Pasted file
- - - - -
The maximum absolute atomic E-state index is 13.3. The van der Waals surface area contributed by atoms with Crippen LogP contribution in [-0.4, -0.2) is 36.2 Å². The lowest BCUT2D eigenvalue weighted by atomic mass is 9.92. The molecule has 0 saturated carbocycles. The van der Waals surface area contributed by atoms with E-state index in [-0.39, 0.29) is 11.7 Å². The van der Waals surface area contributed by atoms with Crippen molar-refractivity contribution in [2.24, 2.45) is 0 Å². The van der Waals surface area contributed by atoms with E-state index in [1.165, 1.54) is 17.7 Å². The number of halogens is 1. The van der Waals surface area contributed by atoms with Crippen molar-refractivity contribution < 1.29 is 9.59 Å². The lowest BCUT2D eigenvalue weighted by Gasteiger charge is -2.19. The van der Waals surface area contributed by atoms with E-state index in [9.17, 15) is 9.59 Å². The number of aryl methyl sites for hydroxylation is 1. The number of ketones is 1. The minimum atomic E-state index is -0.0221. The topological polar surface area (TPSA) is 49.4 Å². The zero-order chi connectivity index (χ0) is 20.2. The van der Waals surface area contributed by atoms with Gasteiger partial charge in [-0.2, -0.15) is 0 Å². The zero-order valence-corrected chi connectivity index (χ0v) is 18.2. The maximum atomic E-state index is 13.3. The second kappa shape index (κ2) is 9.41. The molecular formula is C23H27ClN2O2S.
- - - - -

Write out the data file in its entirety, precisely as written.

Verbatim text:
The maximum absolute atomic E-state index is 13.3. The van der Waals surface area contributed by atoms with Crippen LogP contribution in [-0.4, -0.2) is 36.2 Å². The lowest BCUT2D eigenvalue weighted by atomic mass is 9.92. The molecule has 0 saturated carbocycles. The van der Waals surface area contributed by atoms with E-state index in [-0.39, 0.29) is 11.7 Å². The van der Waals surface area contributed by atoms with Crippen molar-refractivity contribution in [2.24, 2.45) is 0 Å². The van der Waals surface area contributed by atoms with E-state index in [1.165, 1.54) is 17.7 Å². The number of halogens is 1. The van der Waals surface area contributed by atoms with Crippen molar-refractivity contribution < 1.29 is 9.59 Å². The lowest BCUT2D eigenvalue weighted by Gasteiger charge is -2.19. The van der Waals surface area contributed by atoms with E-state index in [9.17, 15) is 9.59 Å². The number of aryl methyl sites for hydroxylation is 1. The number of ketones is 1. The minimum atomic E-state index is -0.0221. The topological polar surface area (TPSA) is 49.4 Å². The zero-order chi connectivity index (χ0) is 20.2. The van der Waals surface area contributed by atoms with Gasteiger partial charge in [-0.2, -0.15) is 0 Å². The zero-order valence-corrected chi connectivity index (χ0v) is 18.2. The maximum atomic E-state index is 13.3. The second kappa shape index (κ2) is 9.41. The molecular formula is C23H27ClN2O2S.